Alabama fruit producers are keeping their eyes on the thermometers, but professionals with the Alabama Cooperative Extension System say producers are used to dealing with cold weather.
Dr. Edgar Vinson, an Alabama Extension fruit specialist who works closely with the state’s peach producers, said most are not worried about the frigid weather.
“This season’s cold weather has kept peaches and other tree fruits dormant,” Vinson said. “When trees are dormant, cold damage is less of a threat.”
Cold is Important
Peach trees and most deciduous fruit trees need cold to produce a good harvest.
Jim Pitts with Auburn University’s Chilton Regional Research and Extension Center said that getting adequate chill hours is critical for peach production.
“Trees accumulate chill hours between 32° and 45° F,” said Pitts. “Currently, about 90 percent of peach trees in the state have gotten adequate chill hours.”
Pitts said Chilton center researchers have logged about 800 chill hours.
“We would like to get 1,000 chill hours,” said Pitts. “Additionally, we would like to see it stay cool for another month. Right now, it won’t take much warm weather to get trees to break dormancy and start moving toward bloom.”
Concerns are higher along the Gulf Coast where satsumas are raised. Satsuma, a type of mandarin (a classification of citrus) similar to a tangerine, is one of the more cold vulnerable tree fruits raised in Alabama.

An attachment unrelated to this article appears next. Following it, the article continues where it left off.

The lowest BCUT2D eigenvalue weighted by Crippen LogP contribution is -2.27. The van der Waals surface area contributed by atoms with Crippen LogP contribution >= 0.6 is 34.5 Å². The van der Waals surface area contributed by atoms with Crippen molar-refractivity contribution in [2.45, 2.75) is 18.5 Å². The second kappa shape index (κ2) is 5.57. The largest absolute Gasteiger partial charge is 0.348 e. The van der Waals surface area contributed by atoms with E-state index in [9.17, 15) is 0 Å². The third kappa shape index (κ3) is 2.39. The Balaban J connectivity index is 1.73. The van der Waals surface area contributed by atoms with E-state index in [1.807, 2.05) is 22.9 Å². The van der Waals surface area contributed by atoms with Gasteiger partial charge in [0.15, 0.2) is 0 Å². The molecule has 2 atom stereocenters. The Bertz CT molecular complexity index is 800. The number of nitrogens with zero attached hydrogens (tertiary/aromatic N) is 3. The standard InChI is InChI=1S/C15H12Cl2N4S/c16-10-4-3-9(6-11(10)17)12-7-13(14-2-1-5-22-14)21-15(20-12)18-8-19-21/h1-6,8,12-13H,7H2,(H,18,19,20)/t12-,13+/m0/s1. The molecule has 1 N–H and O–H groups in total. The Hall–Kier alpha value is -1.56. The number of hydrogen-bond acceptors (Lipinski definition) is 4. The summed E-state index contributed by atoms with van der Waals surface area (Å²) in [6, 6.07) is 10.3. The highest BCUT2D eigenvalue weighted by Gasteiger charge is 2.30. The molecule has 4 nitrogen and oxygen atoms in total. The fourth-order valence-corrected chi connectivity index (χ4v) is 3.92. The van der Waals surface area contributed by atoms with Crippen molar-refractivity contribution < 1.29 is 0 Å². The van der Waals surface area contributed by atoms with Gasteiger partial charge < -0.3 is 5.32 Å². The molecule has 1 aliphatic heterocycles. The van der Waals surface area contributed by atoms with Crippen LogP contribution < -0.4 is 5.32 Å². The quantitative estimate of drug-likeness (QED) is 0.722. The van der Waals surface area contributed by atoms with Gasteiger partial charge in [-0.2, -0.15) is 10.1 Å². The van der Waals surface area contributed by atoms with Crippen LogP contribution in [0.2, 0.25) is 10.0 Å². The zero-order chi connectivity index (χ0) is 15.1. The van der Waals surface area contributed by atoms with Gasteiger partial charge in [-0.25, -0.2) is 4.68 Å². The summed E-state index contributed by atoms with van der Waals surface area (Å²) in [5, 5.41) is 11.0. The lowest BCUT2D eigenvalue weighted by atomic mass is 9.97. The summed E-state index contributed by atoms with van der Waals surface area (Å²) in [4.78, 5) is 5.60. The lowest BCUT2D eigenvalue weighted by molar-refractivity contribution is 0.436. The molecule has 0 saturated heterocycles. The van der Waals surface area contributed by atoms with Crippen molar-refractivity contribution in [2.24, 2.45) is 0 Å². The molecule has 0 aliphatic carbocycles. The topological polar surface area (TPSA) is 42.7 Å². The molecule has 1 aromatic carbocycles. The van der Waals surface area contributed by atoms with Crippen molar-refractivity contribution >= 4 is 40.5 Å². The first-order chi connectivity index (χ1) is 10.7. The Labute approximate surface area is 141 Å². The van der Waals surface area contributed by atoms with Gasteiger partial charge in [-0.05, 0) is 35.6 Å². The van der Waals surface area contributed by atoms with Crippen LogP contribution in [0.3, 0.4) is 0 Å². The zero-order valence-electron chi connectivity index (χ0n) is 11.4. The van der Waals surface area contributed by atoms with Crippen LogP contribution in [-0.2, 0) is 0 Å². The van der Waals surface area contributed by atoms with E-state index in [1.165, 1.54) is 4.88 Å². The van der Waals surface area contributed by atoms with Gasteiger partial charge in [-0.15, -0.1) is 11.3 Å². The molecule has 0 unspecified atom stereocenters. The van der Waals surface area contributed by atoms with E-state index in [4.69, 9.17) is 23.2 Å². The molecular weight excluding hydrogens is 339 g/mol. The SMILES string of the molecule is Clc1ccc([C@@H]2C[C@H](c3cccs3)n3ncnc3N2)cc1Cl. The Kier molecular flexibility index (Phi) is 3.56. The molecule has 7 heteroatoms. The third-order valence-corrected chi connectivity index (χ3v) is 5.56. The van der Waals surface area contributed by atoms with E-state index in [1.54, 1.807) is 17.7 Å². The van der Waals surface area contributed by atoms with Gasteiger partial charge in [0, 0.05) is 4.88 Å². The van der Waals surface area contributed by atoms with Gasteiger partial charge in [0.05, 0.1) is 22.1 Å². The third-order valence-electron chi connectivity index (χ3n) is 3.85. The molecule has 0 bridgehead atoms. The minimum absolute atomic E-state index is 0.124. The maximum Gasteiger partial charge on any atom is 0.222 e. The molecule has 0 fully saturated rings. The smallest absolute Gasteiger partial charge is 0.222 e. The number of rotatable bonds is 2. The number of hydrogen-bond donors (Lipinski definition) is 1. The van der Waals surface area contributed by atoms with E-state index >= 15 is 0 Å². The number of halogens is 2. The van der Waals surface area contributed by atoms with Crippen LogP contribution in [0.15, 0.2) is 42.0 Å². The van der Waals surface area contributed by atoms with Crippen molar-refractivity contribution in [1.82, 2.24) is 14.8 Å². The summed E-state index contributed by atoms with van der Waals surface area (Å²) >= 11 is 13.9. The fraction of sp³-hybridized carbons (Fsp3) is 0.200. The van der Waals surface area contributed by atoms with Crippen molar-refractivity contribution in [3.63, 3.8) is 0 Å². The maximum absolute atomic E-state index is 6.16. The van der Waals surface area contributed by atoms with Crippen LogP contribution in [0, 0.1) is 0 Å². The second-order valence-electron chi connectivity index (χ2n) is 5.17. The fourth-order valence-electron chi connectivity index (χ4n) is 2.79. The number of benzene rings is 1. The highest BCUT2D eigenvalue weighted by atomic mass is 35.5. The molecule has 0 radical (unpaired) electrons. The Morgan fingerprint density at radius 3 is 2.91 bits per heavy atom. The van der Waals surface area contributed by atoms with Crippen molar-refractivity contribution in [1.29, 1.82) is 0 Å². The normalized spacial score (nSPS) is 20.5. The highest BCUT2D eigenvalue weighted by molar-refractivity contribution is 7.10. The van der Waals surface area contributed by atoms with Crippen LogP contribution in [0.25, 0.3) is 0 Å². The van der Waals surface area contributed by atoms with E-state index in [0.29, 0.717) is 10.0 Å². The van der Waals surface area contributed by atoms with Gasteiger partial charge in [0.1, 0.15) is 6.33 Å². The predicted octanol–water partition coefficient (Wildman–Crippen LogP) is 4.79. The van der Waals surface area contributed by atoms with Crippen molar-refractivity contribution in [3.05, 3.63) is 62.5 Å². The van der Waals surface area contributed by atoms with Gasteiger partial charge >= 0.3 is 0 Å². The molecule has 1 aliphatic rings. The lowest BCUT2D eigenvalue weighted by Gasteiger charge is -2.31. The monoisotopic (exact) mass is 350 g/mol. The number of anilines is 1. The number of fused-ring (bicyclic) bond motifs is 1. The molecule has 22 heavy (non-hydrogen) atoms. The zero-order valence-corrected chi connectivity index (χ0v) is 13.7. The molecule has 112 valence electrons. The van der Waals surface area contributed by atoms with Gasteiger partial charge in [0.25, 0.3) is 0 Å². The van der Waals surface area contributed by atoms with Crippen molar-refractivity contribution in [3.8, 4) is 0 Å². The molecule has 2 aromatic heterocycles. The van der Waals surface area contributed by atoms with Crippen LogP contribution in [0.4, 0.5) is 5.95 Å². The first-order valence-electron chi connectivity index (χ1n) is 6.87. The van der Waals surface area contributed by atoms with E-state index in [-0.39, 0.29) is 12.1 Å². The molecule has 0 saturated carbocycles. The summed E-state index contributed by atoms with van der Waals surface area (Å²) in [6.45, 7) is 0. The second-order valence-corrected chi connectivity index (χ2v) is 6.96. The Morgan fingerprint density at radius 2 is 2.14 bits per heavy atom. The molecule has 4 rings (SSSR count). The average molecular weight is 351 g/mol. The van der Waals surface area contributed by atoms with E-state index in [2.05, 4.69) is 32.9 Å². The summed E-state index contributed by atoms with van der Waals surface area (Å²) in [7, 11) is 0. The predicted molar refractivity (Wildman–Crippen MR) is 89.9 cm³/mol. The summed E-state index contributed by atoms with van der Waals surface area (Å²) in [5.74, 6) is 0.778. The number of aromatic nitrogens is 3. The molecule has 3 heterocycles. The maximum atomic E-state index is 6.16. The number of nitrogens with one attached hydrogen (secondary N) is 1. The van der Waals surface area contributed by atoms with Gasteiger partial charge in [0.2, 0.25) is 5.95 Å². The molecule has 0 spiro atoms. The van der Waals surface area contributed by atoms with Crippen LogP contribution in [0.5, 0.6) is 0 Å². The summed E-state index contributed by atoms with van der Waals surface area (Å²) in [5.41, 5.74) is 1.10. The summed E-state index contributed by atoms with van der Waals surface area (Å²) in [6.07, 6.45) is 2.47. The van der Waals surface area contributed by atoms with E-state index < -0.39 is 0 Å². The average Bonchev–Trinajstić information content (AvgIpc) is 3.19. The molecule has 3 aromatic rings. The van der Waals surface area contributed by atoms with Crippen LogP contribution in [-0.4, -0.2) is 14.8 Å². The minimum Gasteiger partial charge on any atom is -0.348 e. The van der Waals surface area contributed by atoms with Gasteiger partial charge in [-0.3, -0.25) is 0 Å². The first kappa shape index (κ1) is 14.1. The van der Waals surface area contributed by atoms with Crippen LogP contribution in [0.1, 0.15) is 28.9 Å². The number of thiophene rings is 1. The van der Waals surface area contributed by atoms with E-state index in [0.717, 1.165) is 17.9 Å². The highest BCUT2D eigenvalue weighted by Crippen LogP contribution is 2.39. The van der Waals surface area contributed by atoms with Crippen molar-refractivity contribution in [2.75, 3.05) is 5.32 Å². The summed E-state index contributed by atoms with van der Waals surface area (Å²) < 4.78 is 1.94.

James Miles, a regional Extension agent based in Mobile, said producers were proactive in guarding their investments.
“Growers used overhead irrigation to ice the trees. Growers that initiate this technique are committed to keeping the system running until all the ice has melted. This could easily be two to five days.”
Miles said using irrigation to put a protective ice layer on the trees is one of the most common freeze protection measures that citrus growers use for prolonged freeze events.
Strawberries are vulnerable to cold, but Doug Chapman, a regional Extension agent in north Alabama, said strawberry producers have their crops covered with floating row covers.
“Most growers use one layer of row covering, but some producers are adopting a practice used further north—covering strawberries with two layers of covering,” said Chapman. “Using two covers allows growers to protect plants and to capture ground heat and keep it in the plant canopy at night.”
Growers who use two covers peel the top layer back during the day to allow for better light penetration and gas respiration for the strawberry plant. The top cover will be returned at night.
Snow and Ice Threat to Greenhouses
While producers who raise their crops outdoors may not be overly worried, it’s a different story for those raising crops such as strawberries, lettuces and tomatoes in greenhouses, said regional Extension commercial horticulture agent Chip East.
“The cold weather is eating into their profits because they are spending more dollars to keep greenhouses at the correct temperatures.”
If that wasn’t bad enough, East said, even worse is snow and ice.
The extra weight of snow and ice can easily cave in a greenhouse, destroying the crop inside as well as the house.
“Growers can’t risk their investment both in the plants and the actual structures so they will be raking and sweeping the snow off those greenhouses.”